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Attempt to explain the assembly of the bacterial flagellum, “a complex process involving more than 70 genes”

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From Phys.org:

Many bacteria are equipped with a flagellum, a helical propeller that allows bacteria to travel. The flagellum is assembled in a highly organized manner involving the stepwise addition of each of its internal parts. However, there are many open questions as to how this orderly construction is achieved. In a study published in Science Advances, a Japanese research team centered at Osaka University has uncovered new molecular details and provided a model explaining how stepwise flagellar assembly occurs.

As single-celled organisms, bacteria have devised elegant methods to move around their environment. The flagellum consists of a microscopic motor, which provides torque, and a long, rigid, spiral-shaped filament that drives propulsion. The motor and filament are connected by a flexible hook, which allows the bacteria to “steer.” Much like any other motor, the parts of the flagellum have to be put together in exactly the right order.

“Flagellar assembly is a complex process involving more than 70 genes,” lead author Naoya Terahara explains. “First, the basal motor is assembled, followed by the hook, and finally the helical filament. Each structure is built by sending a unique set of proteins to the site of assembly. The cell can somehow sense when each structure is complete, triggering a switch to export the next series of proteins. We wanted to develop a more detailed picture of how this switching occurs.” More.

Okay. And this all just happened to come about by natural selection acting on random mutation? Like War and Peace or The Lord of the Rings?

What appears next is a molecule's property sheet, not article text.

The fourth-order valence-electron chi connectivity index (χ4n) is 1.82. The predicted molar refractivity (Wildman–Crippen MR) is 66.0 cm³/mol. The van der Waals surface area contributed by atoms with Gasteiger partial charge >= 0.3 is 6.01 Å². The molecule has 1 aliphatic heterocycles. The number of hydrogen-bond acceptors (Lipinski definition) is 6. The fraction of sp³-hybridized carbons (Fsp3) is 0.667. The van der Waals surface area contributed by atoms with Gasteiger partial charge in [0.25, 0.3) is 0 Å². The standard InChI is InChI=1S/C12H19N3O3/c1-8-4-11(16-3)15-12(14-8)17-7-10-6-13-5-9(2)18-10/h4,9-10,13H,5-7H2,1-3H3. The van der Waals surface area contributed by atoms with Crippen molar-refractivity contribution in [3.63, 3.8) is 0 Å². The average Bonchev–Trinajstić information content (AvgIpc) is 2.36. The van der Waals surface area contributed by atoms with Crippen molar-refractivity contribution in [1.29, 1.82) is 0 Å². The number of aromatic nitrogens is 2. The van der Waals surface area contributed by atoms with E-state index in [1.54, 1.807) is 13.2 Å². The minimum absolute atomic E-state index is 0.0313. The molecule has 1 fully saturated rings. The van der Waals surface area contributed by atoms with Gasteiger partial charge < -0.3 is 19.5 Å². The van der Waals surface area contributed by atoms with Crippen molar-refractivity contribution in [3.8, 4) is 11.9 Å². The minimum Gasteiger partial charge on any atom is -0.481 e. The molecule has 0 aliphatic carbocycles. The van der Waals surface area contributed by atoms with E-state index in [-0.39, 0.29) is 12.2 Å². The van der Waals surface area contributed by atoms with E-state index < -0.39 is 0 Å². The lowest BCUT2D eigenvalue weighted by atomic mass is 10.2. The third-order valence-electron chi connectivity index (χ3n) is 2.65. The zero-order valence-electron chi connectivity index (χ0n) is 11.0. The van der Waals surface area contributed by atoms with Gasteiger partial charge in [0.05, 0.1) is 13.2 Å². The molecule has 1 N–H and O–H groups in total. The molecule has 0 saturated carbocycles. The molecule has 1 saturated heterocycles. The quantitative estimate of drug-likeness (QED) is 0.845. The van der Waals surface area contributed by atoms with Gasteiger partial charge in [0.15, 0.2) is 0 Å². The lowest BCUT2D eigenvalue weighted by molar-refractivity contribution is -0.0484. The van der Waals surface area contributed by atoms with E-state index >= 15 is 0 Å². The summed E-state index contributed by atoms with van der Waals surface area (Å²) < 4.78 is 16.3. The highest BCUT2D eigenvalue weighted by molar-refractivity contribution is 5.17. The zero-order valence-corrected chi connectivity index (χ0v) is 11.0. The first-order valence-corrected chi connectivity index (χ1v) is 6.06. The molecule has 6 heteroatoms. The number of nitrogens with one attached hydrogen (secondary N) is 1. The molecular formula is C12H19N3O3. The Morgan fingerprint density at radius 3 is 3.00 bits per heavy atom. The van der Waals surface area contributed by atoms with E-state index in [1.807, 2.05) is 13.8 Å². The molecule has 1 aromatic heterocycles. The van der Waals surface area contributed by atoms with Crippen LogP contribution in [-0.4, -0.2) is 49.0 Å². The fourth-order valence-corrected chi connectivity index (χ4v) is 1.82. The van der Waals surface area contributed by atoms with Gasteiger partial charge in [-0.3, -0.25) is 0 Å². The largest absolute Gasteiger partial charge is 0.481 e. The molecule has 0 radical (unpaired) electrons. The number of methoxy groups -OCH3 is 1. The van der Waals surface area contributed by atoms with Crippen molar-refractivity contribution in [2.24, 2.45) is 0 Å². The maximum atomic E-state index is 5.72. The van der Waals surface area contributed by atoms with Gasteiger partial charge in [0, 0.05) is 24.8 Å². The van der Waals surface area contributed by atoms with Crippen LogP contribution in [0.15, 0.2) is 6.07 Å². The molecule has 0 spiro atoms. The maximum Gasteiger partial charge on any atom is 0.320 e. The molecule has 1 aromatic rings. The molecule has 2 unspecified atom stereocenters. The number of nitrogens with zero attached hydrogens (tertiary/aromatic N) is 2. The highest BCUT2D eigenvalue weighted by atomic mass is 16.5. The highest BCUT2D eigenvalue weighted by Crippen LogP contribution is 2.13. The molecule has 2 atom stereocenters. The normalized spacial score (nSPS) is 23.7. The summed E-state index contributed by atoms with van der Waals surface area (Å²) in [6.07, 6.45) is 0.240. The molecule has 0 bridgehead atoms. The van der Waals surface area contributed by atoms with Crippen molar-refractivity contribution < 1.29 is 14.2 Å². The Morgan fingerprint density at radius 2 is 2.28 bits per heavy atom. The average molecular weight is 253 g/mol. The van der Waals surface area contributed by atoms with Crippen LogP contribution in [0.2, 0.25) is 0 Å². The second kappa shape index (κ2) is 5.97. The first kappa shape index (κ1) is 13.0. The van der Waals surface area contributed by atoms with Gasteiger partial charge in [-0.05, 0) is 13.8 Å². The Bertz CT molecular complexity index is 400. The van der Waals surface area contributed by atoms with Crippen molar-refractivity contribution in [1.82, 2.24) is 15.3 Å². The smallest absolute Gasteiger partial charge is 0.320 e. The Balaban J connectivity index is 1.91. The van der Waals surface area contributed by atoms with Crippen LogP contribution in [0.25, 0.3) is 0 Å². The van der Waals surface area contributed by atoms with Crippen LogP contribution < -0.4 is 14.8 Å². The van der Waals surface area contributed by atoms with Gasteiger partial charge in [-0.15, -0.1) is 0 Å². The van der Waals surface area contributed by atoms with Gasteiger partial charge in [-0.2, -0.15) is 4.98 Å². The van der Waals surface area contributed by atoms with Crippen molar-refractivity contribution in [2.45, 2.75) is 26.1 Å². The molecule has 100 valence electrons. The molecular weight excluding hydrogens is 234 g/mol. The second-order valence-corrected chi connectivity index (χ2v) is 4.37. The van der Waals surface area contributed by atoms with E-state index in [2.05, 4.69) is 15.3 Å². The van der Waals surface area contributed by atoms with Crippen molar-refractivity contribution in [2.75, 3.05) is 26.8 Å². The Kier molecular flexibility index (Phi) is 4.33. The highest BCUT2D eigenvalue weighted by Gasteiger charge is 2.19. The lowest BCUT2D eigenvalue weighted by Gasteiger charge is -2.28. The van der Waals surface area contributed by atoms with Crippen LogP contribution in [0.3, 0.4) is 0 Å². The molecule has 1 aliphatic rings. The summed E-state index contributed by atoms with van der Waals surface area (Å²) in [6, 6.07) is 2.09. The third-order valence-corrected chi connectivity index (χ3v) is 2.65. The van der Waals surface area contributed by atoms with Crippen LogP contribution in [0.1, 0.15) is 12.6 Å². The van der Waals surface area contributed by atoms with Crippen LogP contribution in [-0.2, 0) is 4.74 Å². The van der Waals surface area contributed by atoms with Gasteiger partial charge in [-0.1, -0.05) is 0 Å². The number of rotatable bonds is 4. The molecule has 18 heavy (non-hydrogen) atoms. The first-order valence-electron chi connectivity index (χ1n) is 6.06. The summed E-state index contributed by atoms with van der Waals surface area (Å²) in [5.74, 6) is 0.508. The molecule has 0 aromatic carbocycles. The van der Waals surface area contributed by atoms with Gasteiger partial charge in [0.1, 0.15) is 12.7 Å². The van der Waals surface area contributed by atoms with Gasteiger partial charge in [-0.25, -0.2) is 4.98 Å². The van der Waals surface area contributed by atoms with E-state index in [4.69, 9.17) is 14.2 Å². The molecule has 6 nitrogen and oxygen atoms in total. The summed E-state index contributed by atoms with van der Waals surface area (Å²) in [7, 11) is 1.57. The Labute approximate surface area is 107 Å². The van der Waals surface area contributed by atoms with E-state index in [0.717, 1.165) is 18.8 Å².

Great graphics. Paper. (open access)

Authors: Naoya Terahara, Yumi Inoue, Noriyuki Kodera, Yusuke V. Morimoto, Takayuki Uchihashi, Katsumi Imada, Toshio Ando, Keiichi Namba, Tohru Minamino. Insight into structural remodeling of the FlhA ring responsible for bacterial flagellar type III protein export. Science Advances, 2018; 4 (4): eaao7054 DOI: 10.1126/sciadv.aao7054

See also: Flagellum gives bacteria a sense of touch

Hat tip: Oscillations blog, a good source for leading-edge concepts in evolution.

Richard Dawkins- smartest man in the world who couldn't support the claims of his position if his life depended on it. He is so smart he can't produce any testable hypotheses for his proposed mechanisms. All he can do is try to shift the burden to those who disagree with him. Anyone who accepts evolutionism is smart. ET
ET @2: Instead we have the monumental fraud of a Richard Dawkins, held up to be the "smartest Man in the world" who acknowledges the obvious many, many designs in nature, and yet claims them to be mere illusions and appearances of design. Worse, he has taught this fraud to millions of willing minds over the years. He knows better, but his ideology prevents him from acknowledging Design ... let alone Intelligent Design ... let alone an Intelligent Designer ... let alone God. ayearningforpublius
Their textbooks elucidate the structure of cells. That is something Darwin didn't know anything about. ET
...what today’s high school biology students know
What do high school students know about this? Do their textbooks show what we are discussing here? OLV
I'm telling you that had Darwin known what was in the black box he would have NEVER came up with his concept of natural selection as a designer mimic. He would have been laughed out of England had people known what today's high school biology students know. ET
Very interesting. Thanks for posting it here.
The bacterial flagellum is a supramolecular motility machine. Flagellar assembly begins with the basal body, followed by the hook and finally the filament. A carboxyl-terminal cytoplasmic domain of FlhA (FlhAC) forms a nonameric ring structure in the flagellar type III protein export apparatus and coordinates flagellar protein export with assembly. However, the mechanism of this process remains unknown.
These results suggest that the flagellar type III export gate complex containing FlhA(L401A) requires FliH and FliI to transport filament-type proteins upon completion of the hook structure. Therefore, we propose that FliH and FliI may support efficient interaction between FliJ and FlhAL to induce structural remodeling of the FlhAC ring structure through cooperative interactions between FlhAL-C of each subunit and FlhAC of its neighboring subunit for the substrate specificity switching of the flagellar protein export apparatus.
Doesn't this seem more irreducible complex than it was thought? Friendly advice to the neo-Darwinian folks: change party affiliation or club membership before it gets more embarrassing. :) The full text of the source paper is available both online and as a downloadable PDF document: Full text PDF OLV

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